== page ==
Why Should State Pursue Extrajudicial killings?
The Irony Is That Even The President Condones The High Handedness Of Security
A year ago, the state shot to death scores of citizens. No one has been held accountable.
State violence has become normalized in Uganda’s capital. Exactly a year ago, on Nov. 18, 2020, opposition leader Robert Kyagulanyi Ssentamu, known as “Bobi Wine,” was arrested in the country’s eastern district of Luuka for violating COVID-19 rules while campaigning for the presidency against incumbent President Yoweri Museveni. In the ensuing unrest, with nationwide protests, police and soldiers killed at least 54 people—many of whom weren’t even protesting. Yet no security officers have been prosecuted for their actions, and no compensation has been paid. There are only the quiet tears of victims’ families and, if you know where to look, the bullet holes in the walls.
Military police while beating up a Kampala resident
This has all happened before. When Museveni, then a rebel soldier, was sworn in as president 35 years ago, he said “no regime has the right to kill any citizen.” But since then, he has regularly crushed urban unrest with brutality. His security forces killed at least 40 people in the “Buganda riots” of 2009, at least nine people in the “walk-to-work” protests of 2011, and at least six people after Wine’s first arrest in 2018.
Last week, I met Hajara Nakitto, whose 15-year-old son Amos Ssegawa was killed during last year’s protests. He was a bright boy, she said, who liked soccer and dancing. His school had been closed due to the pandemic, so he was helping her in the clothes shop where she worked. They closed early to escape the chaos downtown and were walking to a taxi park when an army vehicle sped past. A soldier shot Ssegawa in the head.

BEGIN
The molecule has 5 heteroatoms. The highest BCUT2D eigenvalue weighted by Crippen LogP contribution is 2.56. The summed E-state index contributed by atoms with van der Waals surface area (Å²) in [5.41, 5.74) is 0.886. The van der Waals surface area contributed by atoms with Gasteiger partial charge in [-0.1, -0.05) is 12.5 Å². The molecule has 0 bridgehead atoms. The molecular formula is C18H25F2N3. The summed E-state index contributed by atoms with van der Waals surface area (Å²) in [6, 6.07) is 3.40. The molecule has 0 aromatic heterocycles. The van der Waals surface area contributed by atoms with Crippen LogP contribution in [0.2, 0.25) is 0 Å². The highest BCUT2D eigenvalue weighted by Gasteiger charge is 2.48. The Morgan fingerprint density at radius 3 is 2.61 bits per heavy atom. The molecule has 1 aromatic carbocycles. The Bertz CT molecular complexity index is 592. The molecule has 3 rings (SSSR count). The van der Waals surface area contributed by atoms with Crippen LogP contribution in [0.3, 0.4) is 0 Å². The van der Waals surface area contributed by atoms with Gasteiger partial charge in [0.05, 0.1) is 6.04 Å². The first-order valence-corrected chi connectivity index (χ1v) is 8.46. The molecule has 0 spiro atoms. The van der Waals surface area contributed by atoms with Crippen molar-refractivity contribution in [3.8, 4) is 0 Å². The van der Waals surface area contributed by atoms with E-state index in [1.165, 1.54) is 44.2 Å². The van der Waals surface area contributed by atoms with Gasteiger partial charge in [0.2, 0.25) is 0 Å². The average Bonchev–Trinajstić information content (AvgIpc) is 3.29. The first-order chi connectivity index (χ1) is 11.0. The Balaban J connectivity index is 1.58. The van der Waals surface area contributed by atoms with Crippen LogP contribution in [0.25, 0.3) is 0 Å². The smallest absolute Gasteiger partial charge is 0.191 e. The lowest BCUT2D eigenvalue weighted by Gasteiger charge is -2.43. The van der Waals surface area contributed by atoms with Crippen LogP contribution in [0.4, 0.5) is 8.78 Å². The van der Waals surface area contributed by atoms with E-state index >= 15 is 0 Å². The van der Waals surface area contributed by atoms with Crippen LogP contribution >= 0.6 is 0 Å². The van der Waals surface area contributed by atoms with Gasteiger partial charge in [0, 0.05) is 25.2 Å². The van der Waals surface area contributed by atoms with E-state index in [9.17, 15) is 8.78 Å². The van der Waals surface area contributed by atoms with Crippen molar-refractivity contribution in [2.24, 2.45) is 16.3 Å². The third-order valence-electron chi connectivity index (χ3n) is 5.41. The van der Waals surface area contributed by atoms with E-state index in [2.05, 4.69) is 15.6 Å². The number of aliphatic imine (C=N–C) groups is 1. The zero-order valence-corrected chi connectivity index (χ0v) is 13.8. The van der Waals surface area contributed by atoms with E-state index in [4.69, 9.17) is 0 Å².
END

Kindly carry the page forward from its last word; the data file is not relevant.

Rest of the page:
A police man is seen Squeezing a woman onto the ground while another is seen helping his colleague to subdue the victim security mayhem in Kampala November 18, 2020: Urban Television
The state has done nothing to help Nakitto despite video evidence of what happened. She paid for her son’s burial and post-mortem. Every day for a week, she went to police headquarters seeking compensation, sometimes walking seven miles since she could not afford transportation fares. When she finally met a senior officer, he told her to go to court. She did, but the hearing has been postponed twice because the judge was on leave. In April, she even staged a lone protest outside parliament and met with Rebecca Kadaga, then speaker of parliament. Now, when she calls the numbers she was given, no one answers.
Nakitto was away from the shop so often that she lost her job. She had no money left for rent, so her landlord kicked her out and seized her belongings. “Ever since I lost my child, no one [from the government] has come out to help,” she told me in the village where she now stays with relatives. “It has always been me looking for them.”